Reviving the liver function from a Chinese medicine perspective involves looking at the liver’s relationship to other organ systems. Thus, it is rare in Chinese medicine, to emphasize a cleanse for the liver without considering other systems.
In contrast, the Chinese medicine approach to supporting the liver includes an abundance of deep root vegetables combined with healing vegetable greens in healing soups. Swiss chard, cilantro, kale, cucumbers and fresh peppermint spinach etc, are eaten in raw salads to accompany the healing soups. The idea is that our spleens need the warmth and digestibility of cooked foods to balance, while the liver likes the cool, raw foods–so we combine the two to create balance. The deep root vegetables help to nourish the kidneys and adrenal system while beets nourish the heart and provide support for the circulatory system.
If there are sinus and allergy issues we emphasize focusing on certain kinds of fruits that have a high level of quercetin (such as red or red skinned fruit) but we also do not include a high amount of the fructose/fruits as this is also creates strain on the liver. In addition, we emphasize white vegetables such as cauliflower, white radishes, horseradish for helping to support lung/large intestine meridians associated with our immunity systems.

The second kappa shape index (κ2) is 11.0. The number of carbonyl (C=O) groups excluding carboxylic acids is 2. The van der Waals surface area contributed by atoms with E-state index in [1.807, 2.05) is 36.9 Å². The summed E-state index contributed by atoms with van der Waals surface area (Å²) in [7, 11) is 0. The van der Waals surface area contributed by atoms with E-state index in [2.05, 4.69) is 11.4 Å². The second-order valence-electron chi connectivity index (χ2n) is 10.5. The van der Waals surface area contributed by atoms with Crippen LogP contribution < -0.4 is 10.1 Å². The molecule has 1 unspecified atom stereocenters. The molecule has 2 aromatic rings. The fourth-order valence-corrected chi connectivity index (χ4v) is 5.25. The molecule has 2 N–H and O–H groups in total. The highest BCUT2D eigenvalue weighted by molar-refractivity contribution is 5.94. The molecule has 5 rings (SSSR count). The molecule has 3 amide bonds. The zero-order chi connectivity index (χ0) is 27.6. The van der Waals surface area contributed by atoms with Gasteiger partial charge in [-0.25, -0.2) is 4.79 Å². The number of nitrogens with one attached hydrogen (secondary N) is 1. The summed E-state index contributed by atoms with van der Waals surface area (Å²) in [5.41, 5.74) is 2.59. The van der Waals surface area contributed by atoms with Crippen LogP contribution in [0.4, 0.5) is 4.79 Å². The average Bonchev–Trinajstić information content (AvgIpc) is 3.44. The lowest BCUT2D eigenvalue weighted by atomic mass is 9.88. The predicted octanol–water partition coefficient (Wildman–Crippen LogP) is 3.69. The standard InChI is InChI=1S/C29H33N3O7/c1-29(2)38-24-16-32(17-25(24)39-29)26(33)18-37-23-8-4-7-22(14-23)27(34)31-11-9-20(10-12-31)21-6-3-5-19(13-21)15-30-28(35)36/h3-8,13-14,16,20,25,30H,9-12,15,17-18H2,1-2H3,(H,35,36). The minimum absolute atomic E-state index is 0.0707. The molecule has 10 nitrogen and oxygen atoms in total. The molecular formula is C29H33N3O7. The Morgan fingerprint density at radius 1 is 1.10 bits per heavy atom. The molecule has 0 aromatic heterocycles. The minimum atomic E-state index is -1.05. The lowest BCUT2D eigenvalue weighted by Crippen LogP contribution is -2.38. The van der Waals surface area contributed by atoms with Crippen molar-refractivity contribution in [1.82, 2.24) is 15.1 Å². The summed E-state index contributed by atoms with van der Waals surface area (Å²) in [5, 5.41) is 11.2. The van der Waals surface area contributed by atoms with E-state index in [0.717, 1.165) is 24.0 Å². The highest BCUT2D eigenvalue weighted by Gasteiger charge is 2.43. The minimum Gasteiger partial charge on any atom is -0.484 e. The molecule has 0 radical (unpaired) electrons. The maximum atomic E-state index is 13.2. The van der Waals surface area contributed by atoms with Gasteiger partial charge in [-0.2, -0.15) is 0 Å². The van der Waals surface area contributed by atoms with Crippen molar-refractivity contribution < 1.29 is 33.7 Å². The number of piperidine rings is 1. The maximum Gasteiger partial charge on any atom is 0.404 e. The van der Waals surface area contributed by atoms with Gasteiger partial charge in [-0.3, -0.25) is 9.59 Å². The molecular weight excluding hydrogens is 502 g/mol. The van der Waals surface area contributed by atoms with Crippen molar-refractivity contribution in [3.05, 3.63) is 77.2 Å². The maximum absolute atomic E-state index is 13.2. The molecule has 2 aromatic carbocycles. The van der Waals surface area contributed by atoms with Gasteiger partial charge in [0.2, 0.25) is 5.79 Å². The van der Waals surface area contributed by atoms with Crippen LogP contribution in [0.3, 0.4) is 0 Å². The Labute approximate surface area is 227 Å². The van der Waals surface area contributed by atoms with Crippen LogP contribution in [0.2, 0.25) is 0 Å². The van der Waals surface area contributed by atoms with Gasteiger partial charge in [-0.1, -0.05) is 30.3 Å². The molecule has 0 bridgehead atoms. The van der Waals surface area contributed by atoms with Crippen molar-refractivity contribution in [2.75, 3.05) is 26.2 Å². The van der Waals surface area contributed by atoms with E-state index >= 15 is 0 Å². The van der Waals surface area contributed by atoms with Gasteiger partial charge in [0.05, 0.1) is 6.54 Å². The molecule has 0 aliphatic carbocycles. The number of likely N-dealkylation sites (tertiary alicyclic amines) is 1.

In addition, we might add in liver tonic herbs to help strengthen the liver as the body naturally purges from this change in diet. Thus, this style of gentle liver cleanse is different from holistic western plans that emphasize the purging and use of cool natured herbs and foods to the detriment of other internal organs–why do I say detriment? You may feel great energy right after a liver cleanse but the results often do not last long because the other systems get weakened. A true and balanced liver cleanse will provide gentle shifts of energy and create greater overall health and lead to lifestyle changes that help the liver remain lower in toxins.
Last, we incorporate liver specific healing movements from the qi gong system to help release tension from the liver but also bring additional support to the systems that support the liver such as the adrenal system (kidneys and bladder meridians), immunity (lungs and large intestine meridians), heart and circulatory system (heart and small intestine meridians), gallbladder (even if it has been removed, a gallbladder meridian still exists and needs balancing) and digestive system (spleen and stomach meridians). Qi gong and taiji also help to reduce stress and cortisol, which plays a role often in the liver energy becoming off balance. You can access my free stress relief qi gong webinar with videos and journaling activities online.
Thus, our way of working with the liver in Chinese medicine is about developing dietary habits and using stress reduction tools that create a lifestyle that supports all systems of the body such that the more drastic “cleanses” such as fasting or liquid diets, or using strong purging herbs or supplements are not needed–instead your liver is gently encouraged to function optimally a predominance of the time–therefore supporting all other systems of the body towards greater energy, health and wellness.
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